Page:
Bali High?

by Daniel Bodansky

[Dan Bodansky is the Associate Dean for Faculty Development and Emily and Ernest Woodruff Chair in International Law at the University of Georgia Law School and a leading expert on climate change regulation. He participated in the Bali meeting and contributed this report to Opinio Juris.]

Only in the context of the climate negotiations could Bali be considered a “breakthrough,” as the press is reporting. In the past year, concerns about climate change have led to Nobel prizes, Academy Awards, and changes in governments; but the UNFCCC process continues to creep in its petty pace, ultimately threatening to fall apart at the 11th hour (actually, more like the 30th, since the negotiations went a day extra) over confusion involving a comma. (After Bali, “Eats, Shoots and Leaves” should be required reading for climate negotiators!)

Nevertheless, though Bali fell short of the dramatic breakthrough called for at the UN high level meeting last fall, it does represent a considerable step forward. Significantly, developing countries signaled a greater willingness to take further measures to combat climate change, accepting a negotiating mandate that involves consideration of actions involving them (unlike the Kyoto Protocol’s negotiating mandate, which expressly excluded them). For its part, the United States agreed to “launch a comprehensive process [i.e., negotiations]” to address the post-2012 period, when the Kyoto Protocol’s first commitment period ends (a change from its position at the climate meeting two years ago in Montreal, when it opposed initiating a new round of negotiations). Given the continued opposition by the Bush Administration to legally-binding limits on greenhouse gas emissions, this baby step (bringing the US back to its position in 1991, when the climate change negotiations first began) was about as much as could reasonably be expected from the Bali meeting.

The final plenary (which I missed through colossal miscalculation) was by all accounts one of the most dramatic in recent memory. (A webcast is available on the UNFCCC website). Twice, the Indonesian environment minister, who was serving as the COP President, had to suspend the meeting, due to objections from developing countries that consultations were still underway in another room (apparently unbeknownst to the COP President or the UNFCCC secretariat), under the facilitation of the Indonesian foreign minister. (Talk about lack of coordination within a government!) When the meeting finally reconvened, UN Secretary-General Ban Ki-Moon (who flew back to Bali for the final plenary), together with the President of Indonesia, made impassioned pleas for action. Even then, the meeting threatened to break down, when the United States objected to a proposed amendment by China India. But after the text was clarified by other developing countries, the United States joined consensus, allowing everyone to declare victory.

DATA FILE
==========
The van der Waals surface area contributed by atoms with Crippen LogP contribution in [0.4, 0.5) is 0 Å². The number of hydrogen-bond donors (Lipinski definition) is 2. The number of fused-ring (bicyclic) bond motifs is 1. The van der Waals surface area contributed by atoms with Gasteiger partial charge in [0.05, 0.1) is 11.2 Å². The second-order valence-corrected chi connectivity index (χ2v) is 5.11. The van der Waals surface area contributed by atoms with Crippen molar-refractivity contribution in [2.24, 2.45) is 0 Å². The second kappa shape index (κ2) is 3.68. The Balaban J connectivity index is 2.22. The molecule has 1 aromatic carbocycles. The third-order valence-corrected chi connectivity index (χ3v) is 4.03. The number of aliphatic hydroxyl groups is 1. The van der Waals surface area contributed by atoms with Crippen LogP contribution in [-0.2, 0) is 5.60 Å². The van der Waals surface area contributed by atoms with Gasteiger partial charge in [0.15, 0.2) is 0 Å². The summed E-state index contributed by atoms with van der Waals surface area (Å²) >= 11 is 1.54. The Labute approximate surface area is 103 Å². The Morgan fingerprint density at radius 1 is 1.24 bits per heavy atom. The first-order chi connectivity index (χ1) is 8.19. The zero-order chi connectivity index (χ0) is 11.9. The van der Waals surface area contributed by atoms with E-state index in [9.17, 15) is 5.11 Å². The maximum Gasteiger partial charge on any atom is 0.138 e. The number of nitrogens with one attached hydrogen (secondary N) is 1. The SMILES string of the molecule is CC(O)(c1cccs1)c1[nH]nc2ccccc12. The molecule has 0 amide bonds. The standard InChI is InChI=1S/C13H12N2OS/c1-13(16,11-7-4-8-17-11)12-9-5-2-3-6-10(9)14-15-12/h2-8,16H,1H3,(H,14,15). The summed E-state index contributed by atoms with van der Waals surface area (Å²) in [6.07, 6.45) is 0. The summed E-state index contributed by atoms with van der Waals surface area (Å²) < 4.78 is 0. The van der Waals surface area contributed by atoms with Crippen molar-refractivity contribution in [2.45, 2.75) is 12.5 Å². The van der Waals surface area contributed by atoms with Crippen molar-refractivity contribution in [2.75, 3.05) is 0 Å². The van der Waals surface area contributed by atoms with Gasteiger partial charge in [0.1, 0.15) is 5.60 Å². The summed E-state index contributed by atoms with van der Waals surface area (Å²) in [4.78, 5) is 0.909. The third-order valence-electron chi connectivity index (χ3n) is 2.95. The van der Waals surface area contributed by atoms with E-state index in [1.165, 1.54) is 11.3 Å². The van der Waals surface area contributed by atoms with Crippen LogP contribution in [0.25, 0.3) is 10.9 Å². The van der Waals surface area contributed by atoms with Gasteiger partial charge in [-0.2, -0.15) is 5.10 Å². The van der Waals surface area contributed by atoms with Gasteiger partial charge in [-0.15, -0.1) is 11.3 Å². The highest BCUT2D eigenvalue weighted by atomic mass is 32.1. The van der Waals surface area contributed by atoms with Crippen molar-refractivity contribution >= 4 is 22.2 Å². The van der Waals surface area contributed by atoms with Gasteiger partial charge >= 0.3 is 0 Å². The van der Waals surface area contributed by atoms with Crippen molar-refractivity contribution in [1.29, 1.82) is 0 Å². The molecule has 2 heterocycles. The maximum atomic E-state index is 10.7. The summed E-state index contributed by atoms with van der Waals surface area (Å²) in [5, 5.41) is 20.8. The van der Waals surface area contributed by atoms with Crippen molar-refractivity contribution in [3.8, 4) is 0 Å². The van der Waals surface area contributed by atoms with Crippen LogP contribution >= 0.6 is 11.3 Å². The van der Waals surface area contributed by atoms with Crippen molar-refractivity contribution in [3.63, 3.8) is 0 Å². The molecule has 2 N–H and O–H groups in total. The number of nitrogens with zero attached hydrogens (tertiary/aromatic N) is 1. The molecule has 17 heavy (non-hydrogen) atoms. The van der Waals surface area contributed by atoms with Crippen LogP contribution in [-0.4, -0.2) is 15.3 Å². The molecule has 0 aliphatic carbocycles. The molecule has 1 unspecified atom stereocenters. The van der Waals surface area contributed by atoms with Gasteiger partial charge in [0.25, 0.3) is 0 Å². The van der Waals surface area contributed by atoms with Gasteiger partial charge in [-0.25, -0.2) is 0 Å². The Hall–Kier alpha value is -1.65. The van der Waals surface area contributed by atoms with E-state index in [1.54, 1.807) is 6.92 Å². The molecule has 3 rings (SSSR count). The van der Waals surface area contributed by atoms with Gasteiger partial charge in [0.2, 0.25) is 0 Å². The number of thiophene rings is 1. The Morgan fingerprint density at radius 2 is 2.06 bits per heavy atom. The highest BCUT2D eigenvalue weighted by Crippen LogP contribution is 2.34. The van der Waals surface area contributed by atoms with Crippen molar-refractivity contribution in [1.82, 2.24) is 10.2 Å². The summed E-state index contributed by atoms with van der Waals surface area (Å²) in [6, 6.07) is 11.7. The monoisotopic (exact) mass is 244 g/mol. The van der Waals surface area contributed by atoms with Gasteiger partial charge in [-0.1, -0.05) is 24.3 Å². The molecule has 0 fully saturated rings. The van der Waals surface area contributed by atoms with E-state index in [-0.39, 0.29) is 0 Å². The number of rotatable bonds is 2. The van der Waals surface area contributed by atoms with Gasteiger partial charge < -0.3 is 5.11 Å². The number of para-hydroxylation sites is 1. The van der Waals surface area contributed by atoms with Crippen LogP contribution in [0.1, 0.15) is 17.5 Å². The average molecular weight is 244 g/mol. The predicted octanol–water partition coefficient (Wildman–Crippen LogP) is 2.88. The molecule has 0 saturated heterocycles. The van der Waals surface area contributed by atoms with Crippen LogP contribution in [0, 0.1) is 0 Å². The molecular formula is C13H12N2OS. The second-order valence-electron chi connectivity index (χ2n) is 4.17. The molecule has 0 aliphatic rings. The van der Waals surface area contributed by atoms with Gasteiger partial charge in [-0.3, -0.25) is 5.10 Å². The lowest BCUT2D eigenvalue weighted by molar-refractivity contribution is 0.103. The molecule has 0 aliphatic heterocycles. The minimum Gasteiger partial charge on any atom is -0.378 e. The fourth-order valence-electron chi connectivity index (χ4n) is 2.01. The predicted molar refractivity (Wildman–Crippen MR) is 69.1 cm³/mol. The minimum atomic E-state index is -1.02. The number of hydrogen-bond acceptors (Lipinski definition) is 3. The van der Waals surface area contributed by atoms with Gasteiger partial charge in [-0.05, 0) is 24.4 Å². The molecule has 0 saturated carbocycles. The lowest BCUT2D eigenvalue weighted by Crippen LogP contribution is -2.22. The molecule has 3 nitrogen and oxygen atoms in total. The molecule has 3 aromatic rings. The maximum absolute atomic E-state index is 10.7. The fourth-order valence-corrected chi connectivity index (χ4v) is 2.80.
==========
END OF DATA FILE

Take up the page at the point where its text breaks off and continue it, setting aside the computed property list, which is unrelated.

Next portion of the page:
In today’s New York Times, Thomas Friedman comments that he needed 10 experts to explain the Bali outcome to him – and he was there! I sympathize. Reading climate texts has become like Talmudic exegesis or deciphering a secret code — not something that can easily be undertaken by the outside observer! Each word has a long history, and is typically capable of multiple interpretations.

The two key issues in the negotiations over the so-called Bali Action Plan were: (1) whether to reference in the preamble an IPCC scenario involving 25-40% emission reductions (from 1990 levels) by developed countries by 2020; and (2) the degree of parallelism between the paragraphs of the mandate addressing developed and developing countries.

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